Tokens and types — Peirce made a distinction between tokens and types. In relation to words in a text, a count of the tokens would be a count of the total number of words used (regardless of type), while a count of the types would be a count of the different words used (ignoring any repetition). The medium used may determine whether a text is a type which is its own sole token (unique original) or simply one token among many of its type ('a copy without an original').
Transcendent(al) signified — Derrida argued that dominant ideological discourse relies on the metaphysical illusion of a transcenden­tal signified: an ultimate referent at the heart of a signifying system which is portrayed as 'absolute and irreducible,' stable, timeless and transparent, as if it were independent of and prior to that system. All other signifieds within that signifying system are subordinate to this dominant central signified which is the final meaning to which they point. Without such a foundational term to provide closure for meaning, every signified functions as a signifier in an endless play of signification.
Transformation — rules of Levi-Strauss argued that new structural pat­terns within a culture are generated from existing ones through formal rules of transformation based on systematic similarities, equivalences, parallels, or symmetrical inversions. The patterns on different levels of a structure (e.g. within a myth) or in dif­ferent structures (e.g. in different myths) are seen as logical transformations of each other. Rules of transformation enable the analyst to reduce a complex structure to some more basic constituent units.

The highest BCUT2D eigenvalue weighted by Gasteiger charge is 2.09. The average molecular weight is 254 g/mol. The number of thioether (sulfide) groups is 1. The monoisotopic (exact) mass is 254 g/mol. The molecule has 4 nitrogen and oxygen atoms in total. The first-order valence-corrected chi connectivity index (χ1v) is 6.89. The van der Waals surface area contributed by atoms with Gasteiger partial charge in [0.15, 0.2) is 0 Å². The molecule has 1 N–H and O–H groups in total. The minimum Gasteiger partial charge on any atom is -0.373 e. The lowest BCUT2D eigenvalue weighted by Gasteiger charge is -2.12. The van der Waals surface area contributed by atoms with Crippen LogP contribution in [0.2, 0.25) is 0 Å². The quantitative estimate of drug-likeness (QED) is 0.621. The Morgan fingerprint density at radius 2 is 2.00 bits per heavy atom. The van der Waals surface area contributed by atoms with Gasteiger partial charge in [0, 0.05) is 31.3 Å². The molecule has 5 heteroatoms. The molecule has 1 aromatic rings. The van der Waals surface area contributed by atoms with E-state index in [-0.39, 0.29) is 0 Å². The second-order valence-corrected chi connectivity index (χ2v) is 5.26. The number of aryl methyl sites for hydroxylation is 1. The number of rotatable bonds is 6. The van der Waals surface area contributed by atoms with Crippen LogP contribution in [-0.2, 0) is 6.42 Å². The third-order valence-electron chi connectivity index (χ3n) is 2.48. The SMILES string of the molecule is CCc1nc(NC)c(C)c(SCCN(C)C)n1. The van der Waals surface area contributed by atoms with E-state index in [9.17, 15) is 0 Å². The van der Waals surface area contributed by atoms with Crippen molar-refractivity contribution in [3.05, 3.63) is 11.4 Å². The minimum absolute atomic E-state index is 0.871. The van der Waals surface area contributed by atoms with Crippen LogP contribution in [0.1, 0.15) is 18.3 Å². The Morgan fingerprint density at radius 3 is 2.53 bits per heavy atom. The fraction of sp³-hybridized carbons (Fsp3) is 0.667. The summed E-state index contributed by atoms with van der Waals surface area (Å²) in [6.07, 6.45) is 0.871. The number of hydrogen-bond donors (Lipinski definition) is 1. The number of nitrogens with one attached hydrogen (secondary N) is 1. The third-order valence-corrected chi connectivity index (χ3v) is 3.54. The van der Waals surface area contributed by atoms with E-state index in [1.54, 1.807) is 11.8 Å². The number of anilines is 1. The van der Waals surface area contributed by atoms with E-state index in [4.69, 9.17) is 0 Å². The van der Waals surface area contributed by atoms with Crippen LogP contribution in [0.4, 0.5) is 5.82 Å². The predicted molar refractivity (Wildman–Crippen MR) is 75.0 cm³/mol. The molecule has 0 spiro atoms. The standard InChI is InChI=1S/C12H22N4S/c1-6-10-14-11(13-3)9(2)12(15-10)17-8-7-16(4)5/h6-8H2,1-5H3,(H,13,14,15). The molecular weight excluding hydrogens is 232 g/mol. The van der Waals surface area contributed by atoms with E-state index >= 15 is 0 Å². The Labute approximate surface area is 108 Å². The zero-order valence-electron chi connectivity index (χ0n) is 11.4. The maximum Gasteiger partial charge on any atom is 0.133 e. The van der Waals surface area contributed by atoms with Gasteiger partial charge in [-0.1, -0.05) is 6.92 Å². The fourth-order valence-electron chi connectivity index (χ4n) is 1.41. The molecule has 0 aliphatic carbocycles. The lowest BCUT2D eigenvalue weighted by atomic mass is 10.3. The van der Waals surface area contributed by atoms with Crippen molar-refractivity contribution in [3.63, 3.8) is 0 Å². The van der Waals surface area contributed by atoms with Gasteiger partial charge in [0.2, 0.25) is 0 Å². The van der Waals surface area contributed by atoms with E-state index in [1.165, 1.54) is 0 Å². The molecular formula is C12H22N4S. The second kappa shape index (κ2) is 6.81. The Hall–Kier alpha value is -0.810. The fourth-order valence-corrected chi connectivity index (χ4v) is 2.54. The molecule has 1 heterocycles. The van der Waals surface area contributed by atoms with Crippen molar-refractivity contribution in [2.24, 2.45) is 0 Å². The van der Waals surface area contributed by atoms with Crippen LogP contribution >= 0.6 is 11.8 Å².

Trope  — Tropes are rhetorical 'figures of speech' such as metaphor, metonymy, synecdoche and irony.
Types and tokensSee tokens and types.
Unarticulated codes — are codes in a series of signs bearing no direct relation to each other. These signs are not divisible into recurrent compositional elements (e.g. the folkloristic 'language of flowers').
Unlimited semiosis — Umberto Eco coined the term 'unlimited semi­osis' to refer to the way in which, for Peirce (via the 'interpretant'), for Barthes (via connotation), for Derrida (via 'freeplay') and for Lacan (via 'the sliding signified'), the signi­fied is endlessly commutable - functioning in its turn as a signifier for a further signified.
Value — Saussure distinguished the value of a sign from its significa­tion or referential meaning. A sign does not have an absolute value in itself - its value is dependent on its relations with other signs within the signifying system as a whole. Words in different languages can have equivalent referential meanings but different values since they belong to different networks of associations.